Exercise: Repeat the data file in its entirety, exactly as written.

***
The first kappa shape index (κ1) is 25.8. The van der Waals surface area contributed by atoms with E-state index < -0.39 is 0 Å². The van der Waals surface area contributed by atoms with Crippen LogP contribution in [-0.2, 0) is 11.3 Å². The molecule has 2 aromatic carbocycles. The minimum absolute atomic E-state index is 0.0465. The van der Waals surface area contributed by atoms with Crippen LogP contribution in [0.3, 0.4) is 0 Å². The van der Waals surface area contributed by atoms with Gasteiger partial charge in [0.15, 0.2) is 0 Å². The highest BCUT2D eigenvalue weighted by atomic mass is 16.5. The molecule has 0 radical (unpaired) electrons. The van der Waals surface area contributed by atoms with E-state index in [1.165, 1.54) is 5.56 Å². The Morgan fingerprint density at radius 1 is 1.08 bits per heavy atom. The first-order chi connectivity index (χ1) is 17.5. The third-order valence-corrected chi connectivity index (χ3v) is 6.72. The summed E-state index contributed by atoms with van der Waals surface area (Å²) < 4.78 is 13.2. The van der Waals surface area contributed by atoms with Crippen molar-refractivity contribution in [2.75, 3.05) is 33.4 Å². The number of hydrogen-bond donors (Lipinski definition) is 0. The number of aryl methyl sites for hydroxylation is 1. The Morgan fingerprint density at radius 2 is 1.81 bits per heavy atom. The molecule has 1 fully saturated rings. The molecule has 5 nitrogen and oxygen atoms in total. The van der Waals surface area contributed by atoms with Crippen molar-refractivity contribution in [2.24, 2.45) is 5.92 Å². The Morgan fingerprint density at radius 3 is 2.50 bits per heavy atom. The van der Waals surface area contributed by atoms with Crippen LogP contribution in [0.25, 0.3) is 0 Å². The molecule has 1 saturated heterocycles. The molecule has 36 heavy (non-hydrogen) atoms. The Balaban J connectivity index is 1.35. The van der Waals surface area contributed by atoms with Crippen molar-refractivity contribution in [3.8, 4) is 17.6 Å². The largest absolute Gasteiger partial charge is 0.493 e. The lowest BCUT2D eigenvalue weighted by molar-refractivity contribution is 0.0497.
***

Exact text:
The first kappa shape index (κ1) is 25.8. The van der Waals surface area contributed by atoms with E-state index < -0.39 is 0 Å². The van der Waals surface area contributed by atoms with Crippen LogP contribution in [-0.2, 0) is 11.3 Å². The molecule has 2 aromatic carbocycles. The minimum absolute atomic E-state index is 0.0465. The van der Waals surface area contributed by atoms with Crippen LogP contribution in [0.3, 0.4) is 0 Å². The van der Waals surface area contributed by atoms with Gasteiger partial charge in [0.15, 0.2) is 0 Å². The highest BCUT2D eigenvalue weighted by atomic mass is 16.5. The molecule has 0 radical (unpaired) electrons. The van der Waals surface area contributed by atoms with E-state index in [1.165, 1.54) is 5.56 Å². The Morgan fingerprint density at radius 1 is 1.08 bits per heavy atom. The first-order chi connectivity index (χ1) is 17.5. The third-order valence-corrected chi connectivity index (χ3v) is 6.72. The summed E-state index contributed by atoms with van der Waals surface area (Å²) < 4.78 is 13.2. The van der Waals surface area contributed by atoms with Crippen molar-refractivity contribution in [2.75, 3.05) is 33.4 Å². The number of hydrogen-bond donors (Lipinski definition) is 0. The number of aryl methyl sites for hydroxylation is 1. The Morgan fingerprint density at radius 2 is 1.81 bits per heavy atom. The molecule has 1 fully saturated rings. The molecule has 5 nitrogen and oxygen atoms in total. The van der Waals surface area contributed by atoms with Crippen molar-refractivity contribution in [2.24, 2.45) is 5.92 Å². The Morgan fingerprint density at radius 3 is 2.50 bits per heavy atom. The van der Waals surface area contributed by atoms with Crippen LogP contribution in [0.25, 0.3) is 0 Å². The molecule has 1 saturated heterocycles. The molecule has 36 heavy (non-hydrogen) atoms. The Balaban J connectivity index is 1.35. The van der Waals surface area contributed by atoms with Crippen molar-refractivity contribution in [3.8, 4) is 17.6 Å². The largest absolute Gasteiger partial charge is 0.493 e. The lowest BCUT2D eigenvalue weighted by molar-refractivity contribution is 0.0497.